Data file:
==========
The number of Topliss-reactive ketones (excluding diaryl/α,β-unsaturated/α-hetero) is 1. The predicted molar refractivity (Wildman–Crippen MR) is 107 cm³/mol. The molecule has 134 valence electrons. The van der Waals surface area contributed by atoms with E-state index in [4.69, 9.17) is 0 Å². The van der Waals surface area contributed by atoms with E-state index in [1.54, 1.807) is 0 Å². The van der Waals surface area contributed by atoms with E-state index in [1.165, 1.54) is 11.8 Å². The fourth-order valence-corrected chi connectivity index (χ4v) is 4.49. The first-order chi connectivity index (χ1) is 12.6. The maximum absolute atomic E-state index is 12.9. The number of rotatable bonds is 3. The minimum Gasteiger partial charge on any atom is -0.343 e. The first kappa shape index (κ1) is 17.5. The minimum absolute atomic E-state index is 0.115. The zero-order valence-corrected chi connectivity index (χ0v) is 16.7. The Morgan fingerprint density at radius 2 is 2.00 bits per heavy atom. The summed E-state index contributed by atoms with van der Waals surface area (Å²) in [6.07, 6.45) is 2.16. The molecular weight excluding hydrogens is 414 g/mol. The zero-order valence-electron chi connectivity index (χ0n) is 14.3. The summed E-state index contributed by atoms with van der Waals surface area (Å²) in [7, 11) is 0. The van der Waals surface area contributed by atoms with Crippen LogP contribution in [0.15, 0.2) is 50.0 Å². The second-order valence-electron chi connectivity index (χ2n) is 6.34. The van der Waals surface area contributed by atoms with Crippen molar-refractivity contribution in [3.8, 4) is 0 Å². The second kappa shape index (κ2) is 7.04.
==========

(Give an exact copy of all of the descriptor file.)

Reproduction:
The number of Topliss-reactive ketones (excluding diaryl/α,β-unsaturated/α-hetero) is 1. The predicted molar refractivity (Wildman–Crippen MR) is 107 cm³/mol. The molecule has 134 valence electrons. The van der Waals surface area contributed by atoms with E-state index in [4.69, 9.17) is 0 Å². The van der Waals surface area contributed by atoms with E-state index in [1.54, 1.807) is 0 Å². The van der Waals surface area contributed by atoms with E-state index in [1.165, 1.54) is 11.8 Å². The fourth-order valence-corrected chi connectivity index (χ4v) is 4.49. The first-order chi connectivity index (χ1) is 12.6. The maximum absolute atomic E-state index is 12.9. The number of rotatable bonds is 3. The minimum Gasteiger partial charge on any atom is -0.343 e. The first kappa shape index (κ1) is 17.5. The minimum absolute atomic E-state index is 0.115. The zero-order valence-corrected chi connectivity index (χ0v) is 16.7. The Morgan fingerprint density at radius 2 is 2.00 bits per heavy atom. The summed E-state index contributed by atoms with van der Waals surface area (Å²) in [6.07, 6.45) is 2.16. The molecular weight excluding hydrogens is 414 g/mol. The zero-order valence-electron chi connectivity index (χ0n) is 14.3. The summed E-state index contributed by atoms with van der Waals surface area (Å²) in [7, 11) is 0. The van der Waals surface area contributed by atoms with Crippen LogP contribution in [0.15, 0.2) is 50.0 Å². The second-order valence-electron chi connectivity index (χ2n) is 6.34. The van der Waals surface area contributed by atoms with Crippen molar-refractivity contribution in [3.8, 4) is 0 Å². The second kappa shape index (κ2) is 7.04.